"Most of our unhappiness is not created by what happens to us but by what we tell ourselves about it. With Restorative you create a space to watch the rising and falling of thoughts. And then the most important thing we can do can happen- we can dis-identify with our thoughts, “I am having a thought of anger, a thought of sadness, but it’s not who I am.”" Judith Hanson Lasater, Ph.D., PT,
In Restorative Yoga we manipulate our nervous system, by putting ourselves in positions which make it go into parasympathetic dominance.Being in this quiet state can benefit the body in many ways particularly any unease related to stress including digestive issues, anxiety and depression.
David Spiegel, M.D., author of Living Beyond Limits, reports, "In medicine, we are learning that physical problems, such as high blood pressure and heart disease, can be influenced by psychological interventions, such as relaxation training. Indeed, the Food and Drug Administration issued a report recommending these non-drug approaches as the treatment of choice for milder forms of hypertension. Mind and body are connected and must work together, and this should be a powerful asset in treating medical illness."
No pain no gain?
Yoga should never be painful. You may feel a dull sensation where your muscles may not be used to moving in a particular way but you should never experience a sharp pain in yoga. Your breath will also be a guide- it should remain long and steady. If it is not then we can make adjustments or have a rest.
“The success of Yoga does not lie in the ability to perform postures but in how it positively changes the way we live our life and our relationships.” T.K.V. Desikachar
"No pain no gain does not apply to Yoga" Indra Mohan
Comparison is the thief of joy!
Yoga is so much more enjoyable and useful if you are able to focus inwardly without judgement of yourself or others. Yoga also helps us achieve this. All our bodies are different- taller, shorter, more muscular, injured, people's bones might be shaped differently- there are a myriad of differences! So how a yoga pose looks and even feels will be different for everyone. Even different simply depending on how you're feeling on that day. Nes may offer a variety of options that might suit different people better.
Class sizes are deliberately kept very small so that Nes is able to assist with any modifications and give discreet individual instruction when needed throughout the class.
What to Wear
Wear loose/ comfortable clothing that you can move easily in. You don't need to bring trainers as we practice bare-foot. Bring a warm jumper and socks for the relaxation- even if it's a warm day as the body naturally cools a little when relaxed.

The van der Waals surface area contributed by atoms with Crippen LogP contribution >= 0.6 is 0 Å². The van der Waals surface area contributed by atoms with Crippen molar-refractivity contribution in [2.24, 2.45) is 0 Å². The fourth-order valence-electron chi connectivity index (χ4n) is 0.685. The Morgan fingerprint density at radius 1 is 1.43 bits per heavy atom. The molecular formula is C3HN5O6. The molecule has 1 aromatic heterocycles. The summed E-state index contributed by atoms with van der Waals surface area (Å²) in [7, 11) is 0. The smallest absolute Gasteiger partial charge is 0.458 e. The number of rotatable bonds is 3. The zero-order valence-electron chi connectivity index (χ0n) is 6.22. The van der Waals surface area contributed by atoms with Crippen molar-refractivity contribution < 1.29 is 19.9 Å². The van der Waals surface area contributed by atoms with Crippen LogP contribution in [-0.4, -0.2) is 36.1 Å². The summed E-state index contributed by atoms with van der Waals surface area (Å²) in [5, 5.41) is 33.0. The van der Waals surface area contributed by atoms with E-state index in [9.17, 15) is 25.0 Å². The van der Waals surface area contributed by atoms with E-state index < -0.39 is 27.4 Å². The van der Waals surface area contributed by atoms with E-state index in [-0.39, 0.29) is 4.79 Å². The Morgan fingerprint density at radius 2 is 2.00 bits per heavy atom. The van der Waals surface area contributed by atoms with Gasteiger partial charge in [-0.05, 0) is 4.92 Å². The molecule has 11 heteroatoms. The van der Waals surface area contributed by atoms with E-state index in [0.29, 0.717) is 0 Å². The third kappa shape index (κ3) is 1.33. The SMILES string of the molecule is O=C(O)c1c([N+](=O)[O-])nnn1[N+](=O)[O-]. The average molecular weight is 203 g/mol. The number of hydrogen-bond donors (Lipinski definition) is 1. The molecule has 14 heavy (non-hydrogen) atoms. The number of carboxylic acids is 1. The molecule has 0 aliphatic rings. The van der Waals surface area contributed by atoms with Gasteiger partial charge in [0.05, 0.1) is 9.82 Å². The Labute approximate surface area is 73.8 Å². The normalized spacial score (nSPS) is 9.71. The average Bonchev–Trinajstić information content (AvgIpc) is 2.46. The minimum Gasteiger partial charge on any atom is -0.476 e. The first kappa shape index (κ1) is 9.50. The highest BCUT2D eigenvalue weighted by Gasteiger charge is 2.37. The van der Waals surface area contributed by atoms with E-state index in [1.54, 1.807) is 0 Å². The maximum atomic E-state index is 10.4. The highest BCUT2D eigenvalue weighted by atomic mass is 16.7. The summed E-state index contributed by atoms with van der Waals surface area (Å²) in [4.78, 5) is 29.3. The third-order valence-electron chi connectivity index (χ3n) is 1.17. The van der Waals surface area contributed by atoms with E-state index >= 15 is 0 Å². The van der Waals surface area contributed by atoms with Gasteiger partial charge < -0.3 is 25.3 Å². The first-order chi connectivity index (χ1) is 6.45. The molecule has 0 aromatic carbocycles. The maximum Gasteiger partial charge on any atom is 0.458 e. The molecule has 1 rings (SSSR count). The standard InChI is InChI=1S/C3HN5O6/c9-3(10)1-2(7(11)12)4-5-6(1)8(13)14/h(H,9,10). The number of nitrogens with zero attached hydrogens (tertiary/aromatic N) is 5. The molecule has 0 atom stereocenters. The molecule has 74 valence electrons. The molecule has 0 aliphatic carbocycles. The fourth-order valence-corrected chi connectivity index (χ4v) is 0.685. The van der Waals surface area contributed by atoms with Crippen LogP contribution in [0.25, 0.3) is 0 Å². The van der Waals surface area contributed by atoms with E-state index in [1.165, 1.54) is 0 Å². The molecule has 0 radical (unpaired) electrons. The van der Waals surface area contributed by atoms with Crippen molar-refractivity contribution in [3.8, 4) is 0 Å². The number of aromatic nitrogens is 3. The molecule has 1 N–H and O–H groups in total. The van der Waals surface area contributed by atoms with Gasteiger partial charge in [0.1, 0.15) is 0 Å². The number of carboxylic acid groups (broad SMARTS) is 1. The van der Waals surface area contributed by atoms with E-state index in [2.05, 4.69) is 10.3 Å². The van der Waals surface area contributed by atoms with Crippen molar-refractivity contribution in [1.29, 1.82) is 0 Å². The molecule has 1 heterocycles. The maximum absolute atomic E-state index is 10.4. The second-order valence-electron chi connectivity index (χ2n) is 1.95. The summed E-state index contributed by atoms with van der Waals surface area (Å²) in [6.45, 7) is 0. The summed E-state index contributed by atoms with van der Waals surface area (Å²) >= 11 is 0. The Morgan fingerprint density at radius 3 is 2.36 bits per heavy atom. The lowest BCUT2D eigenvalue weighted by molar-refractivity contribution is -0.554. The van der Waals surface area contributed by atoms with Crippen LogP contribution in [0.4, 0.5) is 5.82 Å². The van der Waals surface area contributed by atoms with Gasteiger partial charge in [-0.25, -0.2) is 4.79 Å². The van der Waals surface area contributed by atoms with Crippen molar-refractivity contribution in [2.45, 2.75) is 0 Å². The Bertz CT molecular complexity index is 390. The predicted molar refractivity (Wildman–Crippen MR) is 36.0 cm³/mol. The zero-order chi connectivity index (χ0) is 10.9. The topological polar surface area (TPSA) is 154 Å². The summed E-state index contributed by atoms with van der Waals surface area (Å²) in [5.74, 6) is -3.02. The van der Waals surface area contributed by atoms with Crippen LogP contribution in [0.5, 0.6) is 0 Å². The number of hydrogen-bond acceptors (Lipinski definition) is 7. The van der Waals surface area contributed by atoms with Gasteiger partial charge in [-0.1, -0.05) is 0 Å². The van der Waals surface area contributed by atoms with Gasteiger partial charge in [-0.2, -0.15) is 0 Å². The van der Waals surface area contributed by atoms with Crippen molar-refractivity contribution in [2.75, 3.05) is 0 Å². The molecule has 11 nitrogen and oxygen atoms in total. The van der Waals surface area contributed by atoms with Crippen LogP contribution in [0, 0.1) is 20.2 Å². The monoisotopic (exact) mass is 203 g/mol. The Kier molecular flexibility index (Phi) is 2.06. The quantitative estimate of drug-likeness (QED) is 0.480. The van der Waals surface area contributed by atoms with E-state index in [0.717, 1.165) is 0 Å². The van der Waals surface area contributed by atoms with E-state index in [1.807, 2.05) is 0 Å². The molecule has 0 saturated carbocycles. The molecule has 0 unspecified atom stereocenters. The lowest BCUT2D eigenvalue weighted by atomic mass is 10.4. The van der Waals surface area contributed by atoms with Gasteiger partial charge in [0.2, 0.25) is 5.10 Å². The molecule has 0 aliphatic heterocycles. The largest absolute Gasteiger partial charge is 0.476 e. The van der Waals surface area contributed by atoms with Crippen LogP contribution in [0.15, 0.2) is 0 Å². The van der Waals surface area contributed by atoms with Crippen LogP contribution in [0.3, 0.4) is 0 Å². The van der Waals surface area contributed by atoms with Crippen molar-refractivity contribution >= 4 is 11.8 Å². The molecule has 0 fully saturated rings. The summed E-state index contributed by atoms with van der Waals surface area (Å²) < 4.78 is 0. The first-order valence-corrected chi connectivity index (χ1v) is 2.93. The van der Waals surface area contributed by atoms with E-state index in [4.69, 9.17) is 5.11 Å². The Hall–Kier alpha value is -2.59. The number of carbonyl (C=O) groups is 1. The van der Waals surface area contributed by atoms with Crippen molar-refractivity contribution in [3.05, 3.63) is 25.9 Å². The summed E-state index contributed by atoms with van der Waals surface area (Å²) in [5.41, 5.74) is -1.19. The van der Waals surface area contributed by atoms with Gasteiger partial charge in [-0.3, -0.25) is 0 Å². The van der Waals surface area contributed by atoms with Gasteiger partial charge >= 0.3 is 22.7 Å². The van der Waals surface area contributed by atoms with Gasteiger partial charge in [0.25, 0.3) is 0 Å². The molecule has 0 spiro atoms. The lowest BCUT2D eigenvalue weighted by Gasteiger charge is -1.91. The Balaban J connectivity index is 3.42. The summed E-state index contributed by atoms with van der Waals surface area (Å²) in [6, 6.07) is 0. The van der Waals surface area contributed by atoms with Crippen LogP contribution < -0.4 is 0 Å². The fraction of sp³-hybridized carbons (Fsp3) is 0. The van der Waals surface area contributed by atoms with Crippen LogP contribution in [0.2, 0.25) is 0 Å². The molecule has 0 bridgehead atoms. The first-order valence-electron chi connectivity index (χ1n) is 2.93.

What to bring
Nes supplies mats and blocks but feel free to bring your own if you have them. Please bring along one or two blankets or beach towels to use as props or to cover yourself in relaxation.
Is yoga/ mantra religious?
"Classical yoga is not dogmatic about the inclusion or exclusion of God or the Divine in the practice. Indeed, most of the practices of yoga make no reference to this topic, one way or the other...Asanas and pranayama are basically moving and breathing with mindfulness in a way that helps promote the health of the individual. There is nothing intrinsically theistic or atheistic about them; they are just health practices. The Yogasutras suggest devotion as one option within a yoga practice to keep the mind focused and peaceful. But there is no requirement in yoga that the person believe in a Divine entity, or adopt a theory or doctrine of divinity."
The concession rate is for people on JSA, ESA, Universal Credit and those receiving tax credits and/or a basic state pension. This also applies if you don't fit into any of those brackets but your financial circumstances would prevent you from attending.
Who is the concession rate for?
Will you be taking pictures during the class?
The health form does ask if you are happy to have pictures taken and used in publicity. Sometimes I might take a photo, usually during a break or in special classes where participants are actively aware that photographs will be taken. Even then, you will always be asked permission beforehand. I will never take a photograph during a class without asking.
Personally, I find people taking photos of me practicing very distracting and a little like an invasion of privacy especially when I am focusing inward. Therefore I don't want to subject my students to those feelings either.
I feel that the current trend to "insta" everything can be distracting and stress-inducing and that the time spent practicing yoga could be a little holiday from that.